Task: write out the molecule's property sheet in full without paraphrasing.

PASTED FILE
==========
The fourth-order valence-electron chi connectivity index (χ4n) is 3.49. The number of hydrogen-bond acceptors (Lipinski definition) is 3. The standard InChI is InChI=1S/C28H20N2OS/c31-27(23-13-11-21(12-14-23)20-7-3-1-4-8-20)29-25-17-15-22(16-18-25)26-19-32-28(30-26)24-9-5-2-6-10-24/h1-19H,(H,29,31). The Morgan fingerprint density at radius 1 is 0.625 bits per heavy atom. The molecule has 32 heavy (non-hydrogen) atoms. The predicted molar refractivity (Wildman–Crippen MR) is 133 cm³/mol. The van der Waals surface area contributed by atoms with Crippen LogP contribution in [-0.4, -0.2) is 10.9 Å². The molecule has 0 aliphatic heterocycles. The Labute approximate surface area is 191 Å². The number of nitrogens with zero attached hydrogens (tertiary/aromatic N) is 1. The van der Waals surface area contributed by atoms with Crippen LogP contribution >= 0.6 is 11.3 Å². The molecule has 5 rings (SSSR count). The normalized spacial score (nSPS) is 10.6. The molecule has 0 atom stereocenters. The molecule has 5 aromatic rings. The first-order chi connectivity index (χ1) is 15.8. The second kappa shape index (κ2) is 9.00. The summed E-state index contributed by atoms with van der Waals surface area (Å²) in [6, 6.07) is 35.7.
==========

The fourth-order valence-electron chi connectivity index (χ4n) is 3.49. The number of hydrogen-bond acceptors (Lipinski definition) is 3. The standard InChI is InChI=1S/C28H20N2OS/c31-27(23-13-11-21(12-14-23)20-7-3-1-4-8-20)29-25-17-15-22(16-18-25)26-19-32-28(30-26)24-9-5-2-6-10-24/h1-19H,(H,29,31). The Morgan fingerprint density at radius 1 is 0.625 bits per heavy atom. The molecule has 32 heavy (non-hydrogen) atoms. The predicted molar refractivity (Wildman–Crippen MR) is 133 cm³/mol. The van der Waals surface area contributed by atoms with Crippen LogP contribution in [-0.4, -0.2) is 10.9 Å². The molecule has 0 aliphatic heterocycles. The Labute approximate surface area is 191 Å². The number of nitrogens with zero attached hydrogens (tertiary/aromatic N) is 1. The van der Waals surface area contributed by atoms with Crippen LogP contribution >= 0.6 is 11.3 Å². The molecule has 5 rings (SSSR count). The normalized spacial score (nSPS) is 10.6. The molecule has 0 atom stereocenters. The molecule has 5 aromatic rings. The first-order chi connectivity index (χ1) is 15.8. The second kappa shape index (κ2) is 9.00. The summed E-state index contributed by atoms with van der Waals surface area (Å²) in [6, 6.07) is 35.7.